A state requirement could protect Pennsylvanians
The fungal meningitis outbreak in 2012 that killed 61 people and sickened 749 more in 20 states exposed a serious flaw in the nation's drug safety regimen.
Investigators traced the contamination that caused the illnesses to a compounding pharmacy in Massachusetts. Compounding pharmacies do not manufacture original drugs but combine drugs in specific doses for specific patients, as ordered by hospitals or doctors.
Even though compounders like the New England Compounding Co. that was complicit in the outbreak ship across state lines, they are regulated by agencies in their home states rather than by the U.S. Food and Drug Administration.
After the outbreak a bipartisan group of senators introduced the Pharmaceutical Quality, Security and Accountability Act to give the FDA greater regulatory sway over compounders. It provided a new class of compounding pharmacy that would be treated as a drug manufacturer, which are regulated by the FDA.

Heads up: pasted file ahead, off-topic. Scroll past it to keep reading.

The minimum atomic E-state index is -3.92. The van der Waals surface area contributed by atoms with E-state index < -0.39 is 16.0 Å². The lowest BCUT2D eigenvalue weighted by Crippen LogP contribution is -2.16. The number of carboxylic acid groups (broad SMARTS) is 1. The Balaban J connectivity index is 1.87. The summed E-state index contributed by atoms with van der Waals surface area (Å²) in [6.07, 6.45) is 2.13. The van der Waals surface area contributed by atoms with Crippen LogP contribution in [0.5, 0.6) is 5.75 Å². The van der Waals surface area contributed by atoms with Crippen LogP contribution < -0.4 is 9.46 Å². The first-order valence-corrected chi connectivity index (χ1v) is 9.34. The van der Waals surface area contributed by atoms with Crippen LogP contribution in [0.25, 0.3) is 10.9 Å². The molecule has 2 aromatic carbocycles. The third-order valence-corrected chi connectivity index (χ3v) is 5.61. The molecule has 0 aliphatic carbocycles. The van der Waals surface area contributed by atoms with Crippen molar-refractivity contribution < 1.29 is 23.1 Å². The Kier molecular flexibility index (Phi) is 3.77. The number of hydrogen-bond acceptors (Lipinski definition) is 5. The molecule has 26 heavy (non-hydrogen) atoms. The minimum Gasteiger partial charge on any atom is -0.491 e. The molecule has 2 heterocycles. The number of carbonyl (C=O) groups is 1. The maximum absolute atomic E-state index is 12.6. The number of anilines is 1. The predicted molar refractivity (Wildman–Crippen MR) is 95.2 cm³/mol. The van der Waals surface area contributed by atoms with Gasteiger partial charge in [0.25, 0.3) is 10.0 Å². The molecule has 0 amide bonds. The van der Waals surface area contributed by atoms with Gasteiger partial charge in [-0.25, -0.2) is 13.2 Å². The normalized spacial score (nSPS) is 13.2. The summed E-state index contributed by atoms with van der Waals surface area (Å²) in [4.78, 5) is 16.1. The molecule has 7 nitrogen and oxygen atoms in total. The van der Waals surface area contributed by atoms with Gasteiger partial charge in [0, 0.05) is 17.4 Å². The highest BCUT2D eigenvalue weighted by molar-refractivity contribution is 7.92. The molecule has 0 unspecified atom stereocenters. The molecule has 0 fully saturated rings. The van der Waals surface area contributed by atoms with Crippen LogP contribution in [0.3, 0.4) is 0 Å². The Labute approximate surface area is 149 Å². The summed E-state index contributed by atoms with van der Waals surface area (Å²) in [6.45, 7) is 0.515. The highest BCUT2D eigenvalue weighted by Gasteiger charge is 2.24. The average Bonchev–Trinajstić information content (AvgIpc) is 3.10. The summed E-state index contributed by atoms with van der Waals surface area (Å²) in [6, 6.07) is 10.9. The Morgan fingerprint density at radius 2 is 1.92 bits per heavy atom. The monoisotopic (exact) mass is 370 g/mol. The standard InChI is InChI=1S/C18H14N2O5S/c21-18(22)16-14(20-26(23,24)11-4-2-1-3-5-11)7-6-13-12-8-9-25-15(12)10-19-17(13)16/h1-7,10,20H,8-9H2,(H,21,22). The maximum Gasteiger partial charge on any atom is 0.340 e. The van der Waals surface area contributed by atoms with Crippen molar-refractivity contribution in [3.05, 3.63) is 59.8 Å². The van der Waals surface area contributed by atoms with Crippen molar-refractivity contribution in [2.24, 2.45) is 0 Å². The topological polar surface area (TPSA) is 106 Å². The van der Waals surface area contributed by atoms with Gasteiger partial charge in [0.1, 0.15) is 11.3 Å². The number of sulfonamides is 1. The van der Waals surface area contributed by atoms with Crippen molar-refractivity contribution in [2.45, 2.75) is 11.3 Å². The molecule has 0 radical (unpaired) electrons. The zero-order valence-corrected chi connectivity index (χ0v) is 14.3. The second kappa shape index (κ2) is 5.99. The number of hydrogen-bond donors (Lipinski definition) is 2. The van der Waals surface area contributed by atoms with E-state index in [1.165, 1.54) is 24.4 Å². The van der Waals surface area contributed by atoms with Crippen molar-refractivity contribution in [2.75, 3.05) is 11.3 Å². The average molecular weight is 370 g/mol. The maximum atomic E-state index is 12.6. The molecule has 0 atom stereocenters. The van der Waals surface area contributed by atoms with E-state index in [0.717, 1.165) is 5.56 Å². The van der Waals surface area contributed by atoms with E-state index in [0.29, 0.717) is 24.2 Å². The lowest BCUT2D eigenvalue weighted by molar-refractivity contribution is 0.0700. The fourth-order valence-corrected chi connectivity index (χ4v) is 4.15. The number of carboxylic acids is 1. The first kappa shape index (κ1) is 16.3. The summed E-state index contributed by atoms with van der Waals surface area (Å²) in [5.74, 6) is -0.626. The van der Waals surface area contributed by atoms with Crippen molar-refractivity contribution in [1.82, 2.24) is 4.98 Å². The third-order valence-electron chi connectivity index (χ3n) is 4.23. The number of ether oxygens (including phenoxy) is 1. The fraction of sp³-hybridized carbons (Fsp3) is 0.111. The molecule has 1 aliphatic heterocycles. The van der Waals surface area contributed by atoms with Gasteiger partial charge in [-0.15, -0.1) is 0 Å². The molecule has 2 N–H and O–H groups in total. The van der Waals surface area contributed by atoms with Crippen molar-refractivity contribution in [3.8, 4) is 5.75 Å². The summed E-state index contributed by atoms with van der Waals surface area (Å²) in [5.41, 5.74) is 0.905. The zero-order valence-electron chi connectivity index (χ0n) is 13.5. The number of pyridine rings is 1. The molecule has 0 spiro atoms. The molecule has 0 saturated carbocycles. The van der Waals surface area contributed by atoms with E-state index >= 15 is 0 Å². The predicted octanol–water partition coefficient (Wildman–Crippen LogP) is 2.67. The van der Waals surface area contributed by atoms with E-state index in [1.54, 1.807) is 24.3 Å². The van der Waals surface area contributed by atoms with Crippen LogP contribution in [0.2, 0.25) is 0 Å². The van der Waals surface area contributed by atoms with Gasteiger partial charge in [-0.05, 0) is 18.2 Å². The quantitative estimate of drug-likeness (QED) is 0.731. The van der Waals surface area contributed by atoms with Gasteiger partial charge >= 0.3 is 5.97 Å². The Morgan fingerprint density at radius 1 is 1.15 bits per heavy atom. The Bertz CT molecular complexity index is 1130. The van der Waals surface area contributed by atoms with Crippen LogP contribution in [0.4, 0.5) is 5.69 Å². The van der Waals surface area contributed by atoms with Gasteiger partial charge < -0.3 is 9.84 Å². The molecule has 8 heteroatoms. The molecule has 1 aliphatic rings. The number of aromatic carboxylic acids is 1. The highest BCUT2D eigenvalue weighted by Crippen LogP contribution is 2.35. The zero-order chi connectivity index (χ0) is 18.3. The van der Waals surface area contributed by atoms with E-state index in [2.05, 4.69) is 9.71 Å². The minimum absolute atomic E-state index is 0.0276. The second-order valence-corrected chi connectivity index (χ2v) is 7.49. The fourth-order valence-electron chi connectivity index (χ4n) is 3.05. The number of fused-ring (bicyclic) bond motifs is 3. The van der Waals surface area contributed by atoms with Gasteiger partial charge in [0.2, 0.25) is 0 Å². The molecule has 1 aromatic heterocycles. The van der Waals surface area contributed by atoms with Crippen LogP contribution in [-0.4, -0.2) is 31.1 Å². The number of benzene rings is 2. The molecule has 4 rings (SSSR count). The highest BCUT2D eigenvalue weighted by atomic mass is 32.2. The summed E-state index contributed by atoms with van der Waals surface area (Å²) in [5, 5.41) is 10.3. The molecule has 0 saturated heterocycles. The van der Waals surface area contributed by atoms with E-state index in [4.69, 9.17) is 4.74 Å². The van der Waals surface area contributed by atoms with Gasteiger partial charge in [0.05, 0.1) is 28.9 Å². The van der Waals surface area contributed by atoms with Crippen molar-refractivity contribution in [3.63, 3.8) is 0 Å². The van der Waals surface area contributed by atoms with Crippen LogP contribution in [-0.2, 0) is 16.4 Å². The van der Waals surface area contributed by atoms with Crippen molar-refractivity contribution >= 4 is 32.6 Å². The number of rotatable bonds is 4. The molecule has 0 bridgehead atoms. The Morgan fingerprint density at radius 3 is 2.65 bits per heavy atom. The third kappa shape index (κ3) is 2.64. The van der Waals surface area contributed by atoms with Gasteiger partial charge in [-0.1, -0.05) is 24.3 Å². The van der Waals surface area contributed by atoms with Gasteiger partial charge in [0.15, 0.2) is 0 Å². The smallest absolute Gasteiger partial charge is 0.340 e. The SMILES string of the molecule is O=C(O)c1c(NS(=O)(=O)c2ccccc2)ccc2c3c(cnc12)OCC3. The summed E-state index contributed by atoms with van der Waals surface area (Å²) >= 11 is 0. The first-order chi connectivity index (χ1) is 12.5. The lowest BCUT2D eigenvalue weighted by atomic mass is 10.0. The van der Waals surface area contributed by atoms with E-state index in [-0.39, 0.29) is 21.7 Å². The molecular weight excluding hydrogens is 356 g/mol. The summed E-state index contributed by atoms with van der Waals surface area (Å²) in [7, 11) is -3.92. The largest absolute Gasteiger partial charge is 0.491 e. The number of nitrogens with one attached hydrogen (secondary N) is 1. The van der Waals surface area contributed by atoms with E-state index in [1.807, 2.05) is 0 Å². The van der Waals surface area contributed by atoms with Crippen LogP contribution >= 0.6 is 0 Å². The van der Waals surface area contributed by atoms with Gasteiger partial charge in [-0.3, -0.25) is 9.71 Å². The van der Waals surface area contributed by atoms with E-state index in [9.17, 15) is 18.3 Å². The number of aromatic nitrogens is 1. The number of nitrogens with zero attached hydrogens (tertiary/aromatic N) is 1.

It would exempt hospital or health-system pharmacies that compound medications for their own patients.
Unfortunately, the bill has been watered down in discussions with the House, so that it would be up to individual compounding pharmacy companies to register with and covered by the FDA.
The problem that led to the outbreak was a lack of consistent regulations and enforcement at the state level. A new federal law should establish consistency by mandate rather than leaving it to individual companies.
To ensure safety, Pennsylvania should require health care providers here to order compounded medicines only from companies that have submitted to regulation by the FDA. Doing so will protect Pennsylvanians, diminish providers' liability and create momentum for consistent national rules.